From a 2020 perspective, the relentless Trump references and Bateman's hero worship of him is telling. A president placed on a pedestal for cut throat money making and phallic over compensating with his tower.
Women are dehumanized. Only Paul Owen's disappearance is investigated, only Solly the male taxi driver's death drives another to revenge, only the murder of a male child results in public weeping. Female victims don't matter. To Bateman or to anyone else in the novel.
If I'd not already seen the film a long time ago I'd have spent more time thinking it's all a delusion, that Bateman has made it all up.
Bret Easton Ellis made a statement. It's vacuous and horrific on purpose.
Quite possibly. Certainly it’s the one I remember most vividly, recommend most avidly, even, in some dark corner of my soul, cherish most deeply.
But despite its near twenty year residence on my bookshelf, it occurred to me that of late I’d talked a deal more about Ellis’ razor sharp deconstruction of masculine ego, wealth and trends than actually reading.
So I returned to it, and this time the hype it had to live up to wasn’t from magazine editors listing The Novels YOU Have To Read and the like, it was my own, the misty lens of memory as it were.
And how it did.
But how it did surprised me.
Older, certainly. Wiser, maybe. But it wasn’t the lurid highpoints that were so notable to young me (the twin taboos of sex and death turned up to eleven) that stood out this time but the elegance of the language, the apparent delight Ellis takes in establishment by repetition of the most banal Of patterns before shattering them in off beat and surprising ways.
It’s still lurid and grotesque, acerbic and hilarious, but for a satire of the surface perhaps it’s unsurprising that it’s the depth of it that matters the most.
I shall definitely continue to recommend it and cherish it, I may not leave it so long between reads in the future.
The first half of the book demonstrates, in great tedious detail, the superficial lifestyle of the wealthy. Every character in every scene is described by their designer clothes, from their sunglasses to their underwear and socks; grooming and television rituals; where and what they eat in expensive trendy restaurants and hotels; their crass and vacuous conversations about other rich people and how to match handkerchiefs and socks.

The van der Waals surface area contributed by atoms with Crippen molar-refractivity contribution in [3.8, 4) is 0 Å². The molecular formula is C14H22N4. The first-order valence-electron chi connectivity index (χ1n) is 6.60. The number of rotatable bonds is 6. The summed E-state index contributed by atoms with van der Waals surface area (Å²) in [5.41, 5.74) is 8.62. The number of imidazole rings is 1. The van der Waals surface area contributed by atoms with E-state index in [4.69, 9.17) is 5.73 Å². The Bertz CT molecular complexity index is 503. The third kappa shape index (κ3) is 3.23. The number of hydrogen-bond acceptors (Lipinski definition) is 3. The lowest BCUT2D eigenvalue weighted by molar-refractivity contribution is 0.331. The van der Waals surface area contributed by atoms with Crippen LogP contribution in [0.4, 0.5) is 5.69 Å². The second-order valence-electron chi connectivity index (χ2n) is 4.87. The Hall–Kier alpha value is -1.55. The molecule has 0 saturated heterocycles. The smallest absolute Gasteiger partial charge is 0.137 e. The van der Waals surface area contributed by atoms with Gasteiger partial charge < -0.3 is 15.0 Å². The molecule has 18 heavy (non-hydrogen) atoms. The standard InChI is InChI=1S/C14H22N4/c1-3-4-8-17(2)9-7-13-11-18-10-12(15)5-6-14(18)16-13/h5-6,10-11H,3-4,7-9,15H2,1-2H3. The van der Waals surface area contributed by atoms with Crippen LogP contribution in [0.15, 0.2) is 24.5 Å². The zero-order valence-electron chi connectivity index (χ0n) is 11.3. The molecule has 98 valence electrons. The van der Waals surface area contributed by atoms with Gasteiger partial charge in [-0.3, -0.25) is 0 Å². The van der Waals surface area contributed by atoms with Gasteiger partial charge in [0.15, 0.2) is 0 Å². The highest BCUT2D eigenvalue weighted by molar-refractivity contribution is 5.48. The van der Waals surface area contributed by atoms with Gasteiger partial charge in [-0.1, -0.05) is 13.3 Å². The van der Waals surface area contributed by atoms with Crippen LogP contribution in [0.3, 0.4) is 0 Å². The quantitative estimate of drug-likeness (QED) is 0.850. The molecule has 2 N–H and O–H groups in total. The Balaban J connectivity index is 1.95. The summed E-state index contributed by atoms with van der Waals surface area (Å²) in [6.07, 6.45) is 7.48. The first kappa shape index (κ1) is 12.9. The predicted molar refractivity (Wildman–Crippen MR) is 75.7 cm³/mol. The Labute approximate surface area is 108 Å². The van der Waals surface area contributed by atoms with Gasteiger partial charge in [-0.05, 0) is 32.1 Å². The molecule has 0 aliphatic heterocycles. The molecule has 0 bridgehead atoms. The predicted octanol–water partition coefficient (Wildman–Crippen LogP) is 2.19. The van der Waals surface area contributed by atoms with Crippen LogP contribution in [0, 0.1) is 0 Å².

However, underneath this frivolity is a very dark and disturbing theme. There is plenty of wealth but no value. Racism is cruelly obvious as the homeless and low-paid workers are not part of the Yuppie elite and are ridiculed, mutilated and murdered for no other reason than that. The grotesque objectification of women is taken to the level where they are literally bought and treated as things to be used and discarded in obscene scenes of depravity and horror.
The protagonist talks about how he would like to murder, or has murdered or tortured people, but none of his peers listens or takes him seriously. There are frequent cases of mistaken identity or name confusion. Characters swap partners as there are no emotional bonds. None of this matters because everyone is the same and therefore interchangeable.
As the story develops, the violence, obscenity and murder increase. Sometimes the protagonist feels as if he is a film, another superficial and fake version of reality, and he refers to himself in the third person with exciting action scenes typical of Hollywood. He is not sure what has taken place is in his head or not and tests his peers about missing persons he believes he has murdered. He obviously thinks the ramifications would be more satisfying or at least acknowledged.
This is very much an anti-materialistic tale. These characters have everything money can buy, but they are empty and hollow inside, devoid of love, compassion and fulfilment. Perhaps torture and murder is a way to connect with the living and life because the designer clothes and gadgets don't fill the hole. What is missing is a heart, something the American Psycho, the consumerist capitalist, does not have.